Mercifully, Judy scripted the show so that Pluto and Goofy carried Donald on their shoulders from third base to home plate for the money shot. And you’d better believe my body went completely limp on my ride to the Promised Land. I knew Goofy and Pluto (both very good friends of mine as were all the other characters in the cast) were just as exhausted as I was, if not more, as they had completed their number out on the field long before mine, but they had bigger lungs and longer legs and could’ve walked the bases in a quarter of the time it took me to run it. So there.
Once we reached home plate, we hit our final pose … every single one of us gasping for air inside our costumes.
But wait! There was more.
A finale to honor America, of course. It was only fitting that America’s most beloved duck should drop dead amidst a celebration of America’s favorite pastime and apple pie. I ached for someone to put me out of my misery.
From deep in the outfield, Mickey and a cavalcade of lesser-known Characters marched ahead of a massive conglomerate of local high school bands. From our pose at home plate we had to return to the pitcher’s mound and perform still more choreography during the detonation of yet more daytime fireworks, and additional release of more doves and balloons than Uncle Sam could shake a stick at. And, of course, we had to hold that final final pose for the cameras, again.
To the rest of the world, that damned happily smiling Donald Duck head made it all look effortless. Inside that fishbowl of death that rested on my head, I knew each searing breath I sucked deep into my lungs would be my last. I prayed to God in Heaven that I would not pass out. I thank God I never did. No matter how easy it would’ve been to let go and lapse into unconsciousness, I couldn’t let myself go there. It would have spoiled the show. People were depending on me. Kids were depending on me. Hell, I was depending on me. I had a reputation to maintain.
Plus, with the media there. Donald Duck passing out would’ve been captured on film for all eternity. The public wouldn’t have known who the poor schmuck was that passed out in the duck costume, but I would have known, as would the show director, and everyone in the Zoo. I would have never been cast in another Disney show. And the greatest motivator of all?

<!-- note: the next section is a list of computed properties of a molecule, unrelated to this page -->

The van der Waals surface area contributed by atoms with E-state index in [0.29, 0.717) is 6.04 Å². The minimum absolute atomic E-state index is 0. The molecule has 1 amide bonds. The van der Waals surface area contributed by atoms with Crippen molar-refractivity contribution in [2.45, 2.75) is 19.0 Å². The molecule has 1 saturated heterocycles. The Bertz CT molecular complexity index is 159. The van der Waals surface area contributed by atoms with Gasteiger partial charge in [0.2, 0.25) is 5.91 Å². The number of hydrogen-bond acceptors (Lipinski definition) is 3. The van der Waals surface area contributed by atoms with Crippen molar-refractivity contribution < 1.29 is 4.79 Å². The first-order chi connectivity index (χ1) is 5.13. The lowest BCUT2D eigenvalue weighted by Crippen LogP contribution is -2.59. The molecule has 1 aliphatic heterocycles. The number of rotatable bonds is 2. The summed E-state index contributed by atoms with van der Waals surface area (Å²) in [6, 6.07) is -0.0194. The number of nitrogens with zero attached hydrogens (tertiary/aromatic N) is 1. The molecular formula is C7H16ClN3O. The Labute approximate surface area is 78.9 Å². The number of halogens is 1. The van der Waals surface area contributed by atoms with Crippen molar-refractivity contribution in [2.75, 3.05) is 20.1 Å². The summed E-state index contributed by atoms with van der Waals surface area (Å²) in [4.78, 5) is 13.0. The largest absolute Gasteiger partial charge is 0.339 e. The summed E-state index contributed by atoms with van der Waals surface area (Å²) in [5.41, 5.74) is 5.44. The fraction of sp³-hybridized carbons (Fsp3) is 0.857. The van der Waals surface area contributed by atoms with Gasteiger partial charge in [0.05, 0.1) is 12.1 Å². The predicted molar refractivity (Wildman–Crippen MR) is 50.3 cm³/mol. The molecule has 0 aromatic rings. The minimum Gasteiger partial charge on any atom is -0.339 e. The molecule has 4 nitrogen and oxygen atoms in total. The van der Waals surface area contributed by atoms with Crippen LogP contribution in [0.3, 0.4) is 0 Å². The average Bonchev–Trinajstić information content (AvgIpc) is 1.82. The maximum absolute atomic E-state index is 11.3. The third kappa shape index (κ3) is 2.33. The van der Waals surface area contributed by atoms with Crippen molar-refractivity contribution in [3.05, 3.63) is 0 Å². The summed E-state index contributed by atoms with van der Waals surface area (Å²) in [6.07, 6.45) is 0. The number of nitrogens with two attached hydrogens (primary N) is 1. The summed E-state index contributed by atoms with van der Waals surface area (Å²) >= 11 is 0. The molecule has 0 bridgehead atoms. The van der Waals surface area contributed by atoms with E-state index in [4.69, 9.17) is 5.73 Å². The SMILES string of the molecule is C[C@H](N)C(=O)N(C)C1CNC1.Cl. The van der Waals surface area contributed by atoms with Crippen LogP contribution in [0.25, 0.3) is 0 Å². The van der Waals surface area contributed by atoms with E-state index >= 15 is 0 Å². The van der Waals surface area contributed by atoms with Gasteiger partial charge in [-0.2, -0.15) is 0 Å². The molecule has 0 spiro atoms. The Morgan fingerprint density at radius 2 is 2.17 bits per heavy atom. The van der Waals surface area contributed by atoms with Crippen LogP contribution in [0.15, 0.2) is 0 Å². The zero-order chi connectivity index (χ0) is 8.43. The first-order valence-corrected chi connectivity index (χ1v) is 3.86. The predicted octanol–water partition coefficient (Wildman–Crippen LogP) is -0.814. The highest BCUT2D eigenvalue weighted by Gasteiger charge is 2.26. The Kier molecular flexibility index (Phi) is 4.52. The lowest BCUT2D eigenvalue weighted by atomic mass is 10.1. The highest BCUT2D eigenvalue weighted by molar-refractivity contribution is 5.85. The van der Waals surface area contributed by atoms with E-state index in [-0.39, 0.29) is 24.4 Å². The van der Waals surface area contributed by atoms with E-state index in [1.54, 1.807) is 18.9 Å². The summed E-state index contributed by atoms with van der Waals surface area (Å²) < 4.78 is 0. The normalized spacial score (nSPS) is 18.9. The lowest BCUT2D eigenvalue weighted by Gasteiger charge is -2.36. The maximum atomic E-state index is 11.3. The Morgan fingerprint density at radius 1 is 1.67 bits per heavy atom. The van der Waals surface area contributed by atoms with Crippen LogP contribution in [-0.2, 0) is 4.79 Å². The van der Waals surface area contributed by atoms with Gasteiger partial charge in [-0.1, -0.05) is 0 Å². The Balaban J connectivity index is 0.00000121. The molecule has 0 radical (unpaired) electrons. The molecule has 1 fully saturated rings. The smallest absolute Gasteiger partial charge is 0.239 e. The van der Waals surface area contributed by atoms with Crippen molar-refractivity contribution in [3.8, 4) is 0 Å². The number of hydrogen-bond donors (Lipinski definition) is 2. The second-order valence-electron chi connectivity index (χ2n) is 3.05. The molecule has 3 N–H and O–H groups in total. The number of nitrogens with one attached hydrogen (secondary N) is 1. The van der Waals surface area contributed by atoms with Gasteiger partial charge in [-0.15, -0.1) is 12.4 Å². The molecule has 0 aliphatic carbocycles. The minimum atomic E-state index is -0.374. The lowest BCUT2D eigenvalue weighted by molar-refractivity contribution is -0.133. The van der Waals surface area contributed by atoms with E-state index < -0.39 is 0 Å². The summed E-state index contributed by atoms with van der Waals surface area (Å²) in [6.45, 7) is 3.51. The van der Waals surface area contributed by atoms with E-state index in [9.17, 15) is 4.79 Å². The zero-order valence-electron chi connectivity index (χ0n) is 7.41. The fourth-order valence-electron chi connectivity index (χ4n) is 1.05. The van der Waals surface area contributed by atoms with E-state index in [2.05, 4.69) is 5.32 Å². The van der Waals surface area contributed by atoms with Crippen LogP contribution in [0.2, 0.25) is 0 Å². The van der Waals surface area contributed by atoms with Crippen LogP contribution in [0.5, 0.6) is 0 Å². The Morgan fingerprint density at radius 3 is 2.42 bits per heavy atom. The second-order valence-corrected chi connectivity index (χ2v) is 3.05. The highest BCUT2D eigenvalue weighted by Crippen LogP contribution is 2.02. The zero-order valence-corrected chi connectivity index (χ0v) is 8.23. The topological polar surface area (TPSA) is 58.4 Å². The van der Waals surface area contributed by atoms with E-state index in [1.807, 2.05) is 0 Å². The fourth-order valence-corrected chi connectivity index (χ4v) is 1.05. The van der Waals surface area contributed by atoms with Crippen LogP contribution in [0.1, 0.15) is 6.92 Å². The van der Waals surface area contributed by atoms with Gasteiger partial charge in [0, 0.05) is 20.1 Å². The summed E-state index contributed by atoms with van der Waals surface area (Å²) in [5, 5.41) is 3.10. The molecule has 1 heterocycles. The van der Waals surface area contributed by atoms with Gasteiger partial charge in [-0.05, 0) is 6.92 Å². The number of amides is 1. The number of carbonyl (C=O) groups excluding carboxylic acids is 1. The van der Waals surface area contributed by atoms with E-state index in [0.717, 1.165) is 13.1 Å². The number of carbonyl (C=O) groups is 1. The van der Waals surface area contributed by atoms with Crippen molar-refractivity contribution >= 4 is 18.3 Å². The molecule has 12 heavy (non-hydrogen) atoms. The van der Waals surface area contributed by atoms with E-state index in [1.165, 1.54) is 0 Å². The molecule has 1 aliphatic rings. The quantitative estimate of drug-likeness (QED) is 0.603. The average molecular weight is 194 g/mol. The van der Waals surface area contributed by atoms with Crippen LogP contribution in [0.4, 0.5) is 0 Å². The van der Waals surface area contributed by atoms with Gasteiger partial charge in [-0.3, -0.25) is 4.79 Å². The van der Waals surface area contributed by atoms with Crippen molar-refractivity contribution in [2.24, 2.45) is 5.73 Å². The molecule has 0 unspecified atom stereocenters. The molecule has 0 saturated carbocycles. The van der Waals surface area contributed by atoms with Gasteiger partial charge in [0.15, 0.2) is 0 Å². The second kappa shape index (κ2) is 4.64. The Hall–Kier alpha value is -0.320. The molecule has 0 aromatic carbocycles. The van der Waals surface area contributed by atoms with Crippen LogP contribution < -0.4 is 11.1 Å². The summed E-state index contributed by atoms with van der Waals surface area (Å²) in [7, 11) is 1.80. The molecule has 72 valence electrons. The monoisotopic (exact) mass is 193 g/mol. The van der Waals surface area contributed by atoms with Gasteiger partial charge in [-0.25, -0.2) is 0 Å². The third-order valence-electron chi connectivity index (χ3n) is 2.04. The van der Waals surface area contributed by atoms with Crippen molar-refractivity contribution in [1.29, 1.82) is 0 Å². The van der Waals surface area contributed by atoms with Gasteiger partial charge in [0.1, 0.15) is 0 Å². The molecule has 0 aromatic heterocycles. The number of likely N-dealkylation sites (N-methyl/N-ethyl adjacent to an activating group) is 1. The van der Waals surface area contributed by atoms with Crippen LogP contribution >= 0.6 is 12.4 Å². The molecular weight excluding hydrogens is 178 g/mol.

If I had passed out
I would have never heard the end of it.
At a house party, “ . . . Clay, remember the time when you passed out on the baseball tour?”
At some reunion decades later, “That was so funny when you passed out on the baseball tour!”
At my funeral, “Yeah, that would’ve been a great show. Too bad he had to go and ruin it by passing out.”
No. Passing out was not an option.
To tell the truth, the applause made the effort that much more worth it. It’s hard to explain to people who’ve never performed what it’s like to be on the receiving end of applause, but I’m give it a try. Everyone knows what it’s like to receive a big hug or a handshake and a heartfelt “thanks” as a token of appreciation. That’s kind of what applause is like, but it’s amplified dozens upon dozens upon dozens of times.
After the final, excruciating money shot, we ran off the field — the dancers, the Characters, the mega-band, the cheerleaders, the T-ballers, EVERYONE. The bands and Mickey went one way; dancers, cheerleaders, T-ballers, Minnie, Pluto, Goofy, and Donald went another. It was every man for himself in what almost turned into a sacrificial offering of characters. We Characters bolted for the safety of the dugout, quickly struggling through the onslaught of children. All of them thrilled to see and touch the characters. We gave no autographs on show days. The T-ballers were lucky if they got a quick pat on the head. We were on a mission to save lives . . . our own. We tore past professional baseball players (who understandably thought it blasphemy that we were on their field in the first place) to get to our dressing room, where we all ripped off costume pieces and inhaled bottles of Gatorade.
The Disney World Series was a smash hit. Eventually, we got into our street clothes, went back to our hotel, and partied well into the night.
Excerpt from “Walking Tall: A Memoir About the Upside of Small and Other Stuff” by Clay Rivers.
If you enjoyed this essay, check out the others in the series.
“My Life in Fur (Part 1): The Accidental Audition”
“My Life in Fur (Part 2): ‘Merry Christmas to You, Too!”
“My Life in Fur (Part 3): ‘Show Biz Is’”
“My Life in Fur (Part 4): Becoming Donald”
“My Life in Fur (Part 5): The Show Mustn’t Go On
“My Life in Fur (Part 6): It’s Baseball in the USA”
“My Life in Fur (Part 7): Now It’s Time to Say Good-bye”